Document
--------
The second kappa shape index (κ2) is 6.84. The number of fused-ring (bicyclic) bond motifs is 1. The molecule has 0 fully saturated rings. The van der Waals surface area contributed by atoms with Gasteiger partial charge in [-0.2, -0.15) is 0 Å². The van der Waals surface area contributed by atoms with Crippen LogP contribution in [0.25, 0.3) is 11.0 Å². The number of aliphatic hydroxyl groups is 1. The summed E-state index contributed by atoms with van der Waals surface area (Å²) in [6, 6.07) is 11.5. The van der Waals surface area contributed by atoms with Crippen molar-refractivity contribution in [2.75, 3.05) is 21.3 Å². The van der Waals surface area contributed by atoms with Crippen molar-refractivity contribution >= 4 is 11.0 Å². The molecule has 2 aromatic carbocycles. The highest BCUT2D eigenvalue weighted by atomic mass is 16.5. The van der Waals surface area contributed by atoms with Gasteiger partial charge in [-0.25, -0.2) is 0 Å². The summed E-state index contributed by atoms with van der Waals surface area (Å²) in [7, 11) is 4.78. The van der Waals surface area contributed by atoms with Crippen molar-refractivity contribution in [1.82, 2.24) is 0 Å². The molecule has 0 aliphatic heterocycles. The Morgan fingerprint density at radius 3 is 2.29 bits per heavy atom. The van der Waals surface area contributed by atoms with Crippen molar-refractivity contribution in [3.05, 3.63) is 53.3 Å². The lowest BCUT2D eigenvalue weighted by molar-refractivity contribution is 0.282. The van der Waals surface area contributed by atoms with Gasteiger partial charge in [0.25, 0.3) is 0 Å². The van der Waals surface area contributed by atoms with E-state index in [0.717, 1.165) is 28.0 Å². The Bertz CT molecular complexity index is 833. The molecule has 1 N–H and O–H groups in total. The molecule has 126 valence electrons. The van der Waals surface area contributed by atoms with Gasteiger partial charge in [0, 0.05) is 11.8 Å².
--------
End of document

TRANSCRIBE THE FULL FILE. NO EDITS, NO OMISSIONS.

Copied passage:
The second kappa shape index (κ2) is 6.84. The number of fused-ring (bicyclic) bond motifs is 1. The molecule has 0 fully saturated rings. The van der Waals surface area contributed by atoms with Gasteiger partial charge in [-0.2, -0.15) is 0 Å². The van der Waals surface area contributed by atoms with Crippen LogP contribution in [0.25, 0.3) is 11.0 Å². The number of aliphatic hydroxyl groups is 1. The summed E-state index contributed by atoms with van der Waals surface area (Å²) in [6, 6.07) is 11.5. The van der Waals surface area contributed by atoms with Crippen molar-refractivity contribution in [2.75, 3.05) is 21.3 Å². The van der Waals surface area contributed by atoms with Crippen molar-refractivity contribution >= 4 is 11.0 Å². The molecule has 2 aromatic carbocycles. The highest BCUT2D eigenvalue weighted by atomic mass is 16.5. The van der Waals surface area contributed by atoms with Gasteiger partial charge in [-0.25, -0.2) is 0 Å². The summed E-state index contributed by atoms with van der Waals surface area (Å²) in [7, 11) is 4.78. The van der Waals surface area contributed by atoms with Crippen molar-refractivity contribution in [1.82, 2.24) is 0 Å². The molecule has 0 aliphatic heterocycles. The Morgan fingerprint density at radius 3 is 2.29 bits per heavy atom. The van der Waals surface area contributed by atoms with Crippen molar-refractivity contribution in [3.05, 3.63) is 53.3 Å². The lowest BCUT2D eigenvalue weighted by molar-refractivity contribution is 0.282. The van der Waals surface area contributed by atoms with Gasteiger partial charge in [0.25, 0.3) is 0 Å². The van der Waals surface area contributed by atoms with E-state index in [0.717, 1.165) is 28.0 Å². The Bertz CT molecular complexity index is 833. The molecule has 1 N–H and O–H groups in total. The molecule has 126 valence electrons. The van der Waals surface area contributed by atoms with Gasteiger partial charge in [0, 0.05) is 11.8 Å².